CLAIM: Some interpreters claim that this passage refers to Satan. They point out that this passage refers to “Lucifer” who has “fallen from heaven” (Isa. 14:12 NKJV). He said, “I will ascend to heaven; I will raise my throne above the stars of God… I will make myself like the Most High” (vv.13-14). Does this passage describe Satan?
RESPONSE: There are a number of reasons for not interpreting this passage to refer to Satan:
First, the title “Lucifer” comes from this passage—not from any other passage in the Bible. The Hebrew term here means “bringing light,” which the Latin Vulgate translated “Lucifer” (from the term “luciferous”). While interpreters often say, “This passage calls the person Lucifer! How much more evidence do you need to prove that this is about Satan?!” But this is circular reasoning! Since the name “Lucifer” comes from this passage, we need to determine if this passage is even talking about Satan first. Otherwise, this would just be an example of church culture (who calls Satan “Lucifer”) unduly influencing our reading of the passage. We first need to determine if this passage is describing Satan before we can see if this title refers to him.
Second, the context refers to the king of Babylon—not Satan. The broader context refers to the king of Babylon—not Satan (v.4). If the text says that this is about the king of Babylon, we should assume this literal reading, unless we have reason to understand it otherwise.
Third, the genre of this passage is a “taunt” (v.4). Not everything in a taunt is meant to be taken literally. A basketball team might say, “We’re going to stomp this team tonight!” Of course, this isn’t meant to mean that they will literally trample (or even kill!) the other team, but rather, that they are going to beat the team in the sport. Ancient kings demanded to be worshipped as deities. For example, Nebuchadnezzar (the king of Babylon during Daniel’s time) demanded worship of himself. Thus it isn’t that unbelievable for him to say, “I will raise my throne above the most high” (v.13). While verse 12 refer to him falling from heaven, this refers to the king’s claim to ascend to heaven. This didn’t actually happen, but was claimed to have happened. Note: the king said this “in [his] heart” (v.13). It didn’t actually occur in reality.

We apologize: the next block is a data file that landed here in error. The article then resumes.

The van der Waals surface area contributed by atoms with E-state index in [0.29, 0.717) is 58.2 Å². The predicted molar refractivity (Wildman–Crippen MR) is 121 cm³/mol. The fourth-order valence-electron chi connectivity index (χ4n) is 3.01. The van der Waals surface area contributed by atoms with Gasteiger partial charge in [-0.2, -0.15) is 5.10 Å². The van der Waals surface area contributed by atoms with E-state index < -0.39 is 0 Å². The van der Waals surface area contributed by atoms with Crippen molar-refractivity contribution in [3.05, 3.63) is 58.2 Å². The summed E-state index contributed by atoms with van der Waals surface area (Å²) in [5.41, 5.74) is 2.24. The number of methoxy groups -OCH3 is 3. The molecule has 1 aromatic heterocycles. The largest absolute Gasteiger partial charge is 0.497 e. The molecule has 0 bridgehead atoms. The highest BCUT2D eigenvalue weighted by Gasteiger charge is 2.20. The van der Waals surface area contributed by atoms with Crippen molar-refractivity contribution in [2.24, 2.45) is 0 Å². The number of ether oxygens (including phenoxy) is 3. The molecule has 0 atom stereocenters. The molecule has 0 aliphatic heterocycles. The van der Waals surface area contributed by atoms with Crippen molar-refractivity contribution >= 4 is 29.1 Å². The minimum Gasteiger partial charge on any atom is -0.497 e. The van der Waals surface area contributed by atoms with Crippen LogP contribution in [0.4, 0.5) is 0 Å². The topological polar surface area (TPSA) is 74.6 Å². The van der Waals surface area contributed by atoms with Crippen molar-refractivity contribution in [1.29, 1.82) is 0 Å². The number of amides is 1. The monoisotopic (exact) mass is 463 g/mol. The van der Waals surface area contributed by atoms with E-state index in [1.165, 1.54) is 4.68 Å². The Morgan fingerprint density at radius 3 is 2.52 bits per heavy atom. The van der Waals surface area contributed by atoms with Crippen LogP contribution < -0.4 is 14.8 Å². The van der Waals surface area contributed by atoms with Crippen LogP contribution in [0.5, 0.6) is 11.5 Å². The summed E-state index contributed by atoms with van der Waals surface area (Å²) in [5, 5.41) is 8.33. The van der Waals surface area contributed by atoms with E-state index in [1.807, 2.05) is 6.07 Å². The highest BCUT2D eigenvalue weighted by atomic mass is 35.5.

Fourth, the language sounds like a human being—not a spiritual being. What would physical maggots be able to do to a spiritual being—like a fallen angel (v.11)? Moreover, this figure is also called a “man” in verse 16, and he is a “trampled corpse” in verse 19. This sounds like a human being—not a fallen angel.